Things didn’t work out as he planned. In No­vem­ber, Forbes re­ported that while try­ing to raise an­other $100 mil­lion and take his com­pany pub­lic, Tap­scott claimed that four blockchain lu­mi­nar­ies were ad­vis­ers to his firm — when they ac­tu­ally had noth­ing to do with it. Tap­scott ini­tially de­nied the claims. Days later, his com­pany is­sued a state­ment say­ing it had “stum­bled,” can­celled its plans to go pub­lic, and sug­gested it might give in­vestors their money back.

Over the past sev­eral months, a stun­ning col­li­sion of big money, tech, con­fu­sion, and haste has pro­duced count­less ex­am­ples of these swift rises and falls. And the same forces that tripped up Tap­scott’s com­pany may soon bring the high-fly­ing ICO sec­tor back to earth with a bump. Mean­while, reg­u­la­tors are be­gin­ning to catch up with the craze. In Septem­ber, the US Se­cu­ri­ties and Ex­change Com­mis­sion launched what is thought to be its first pros­e­cu­tion over an ICO, charg­ing a New York busi­ness­man for sell­ing shares in two com­pa­nies that the SEC says didn’t have “any real op­er­a­tions.” As the SEC warned ICO in­vestors in July: “If the in­vest­ment sounds too good to be true, it prob­a­bly is.”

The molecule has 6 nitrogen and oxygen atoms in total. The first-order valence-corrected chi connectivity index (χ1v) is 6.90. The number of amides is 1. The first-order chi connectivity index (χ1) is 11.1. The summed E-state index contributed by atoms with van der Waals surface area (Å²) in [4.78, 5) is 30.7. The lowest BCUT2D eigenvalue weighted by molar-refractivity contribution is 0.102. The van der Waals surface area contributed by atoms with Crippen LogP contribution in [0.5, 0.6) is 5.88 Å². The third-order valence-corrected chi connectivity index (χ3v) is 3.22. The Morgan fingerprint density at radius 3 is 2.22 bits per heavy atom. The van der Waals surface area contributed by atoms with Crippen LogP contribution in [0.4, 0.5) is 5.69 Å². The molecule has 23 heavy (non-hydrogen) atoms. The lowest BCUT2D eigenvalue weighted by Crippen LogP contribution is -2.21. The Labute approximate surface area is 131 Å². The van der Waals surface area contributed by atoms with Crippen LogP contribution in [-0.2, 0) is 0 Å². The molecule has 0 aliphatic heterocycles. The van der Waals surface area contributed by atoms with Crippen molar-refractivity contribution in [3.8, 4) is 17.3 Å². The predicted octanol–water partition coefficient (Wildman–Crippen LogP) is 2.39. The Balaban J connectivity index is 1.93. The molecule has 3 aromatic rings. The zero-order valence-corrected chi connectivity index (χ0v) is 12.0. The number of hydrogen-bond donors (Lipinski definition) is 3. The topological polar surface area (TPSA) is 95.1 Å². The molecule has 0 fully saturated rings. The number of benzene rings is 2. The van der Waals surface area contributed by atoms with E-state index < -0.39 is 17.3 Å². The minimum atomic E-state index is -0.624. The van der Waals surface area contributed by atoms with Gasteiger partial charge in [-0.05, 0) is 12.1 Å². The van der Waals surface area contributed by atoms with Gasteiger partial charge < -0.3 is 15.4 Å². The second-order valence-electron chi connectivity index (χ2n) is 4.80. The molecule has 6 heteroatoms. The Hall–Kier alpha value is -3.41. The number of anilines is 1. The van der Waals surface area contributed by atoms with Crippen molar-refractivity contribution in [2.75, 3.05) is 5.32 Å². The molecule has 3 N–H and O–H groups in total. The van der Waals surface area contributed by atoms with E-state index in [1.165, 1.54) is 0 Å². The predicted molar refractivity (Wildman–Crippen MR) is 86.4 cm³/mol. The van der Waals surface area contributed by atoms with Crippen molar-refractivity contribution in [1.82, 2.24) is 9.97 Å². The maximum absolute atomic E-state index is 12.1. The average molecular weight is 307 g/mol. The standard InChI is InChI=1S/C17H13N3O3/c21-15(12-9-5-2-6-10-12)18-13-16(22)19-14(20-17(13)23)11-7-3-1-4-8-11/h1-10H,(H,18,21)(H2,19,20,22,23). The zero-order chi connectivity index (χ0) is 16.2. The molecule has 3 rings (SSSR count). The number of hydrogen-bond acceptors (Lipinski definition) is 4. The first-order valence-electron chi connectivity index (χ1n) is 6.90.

Both the SEC and Canada’s se­cu­ri­ties reg­u­la­tors have also in­di­cated if a “coin” looks like a stock and func­tions like a stock, then it will be reg­u­lated like a stock — re­quir­ing all the nor­mal due dili­gence be­fore a pub­lic sale. Some ICO devo­tees have com­plained that reg­u­la­tors are sti­fling in­no­va­tion, since a crack­down would al­most cer­tainly cool the blockchain mar­ket. Oth­ers, such as James Grim­mel­mann, who teaches in­ter­net law at Cornell Uni­ver­sity, ar­gue that more en­force­ment could serve as a san­ity check. “I’ve seen very few ICOS that ac­tu­ally make sense,” Grim­mel­mann says. “A lot of peo­ple are go­ing to lose a lot of money.”

Like the dotcom bub­ble of the late 1990s, the blockchain bub­ble may soon be­come one of tech’s cau­tion­ary tales.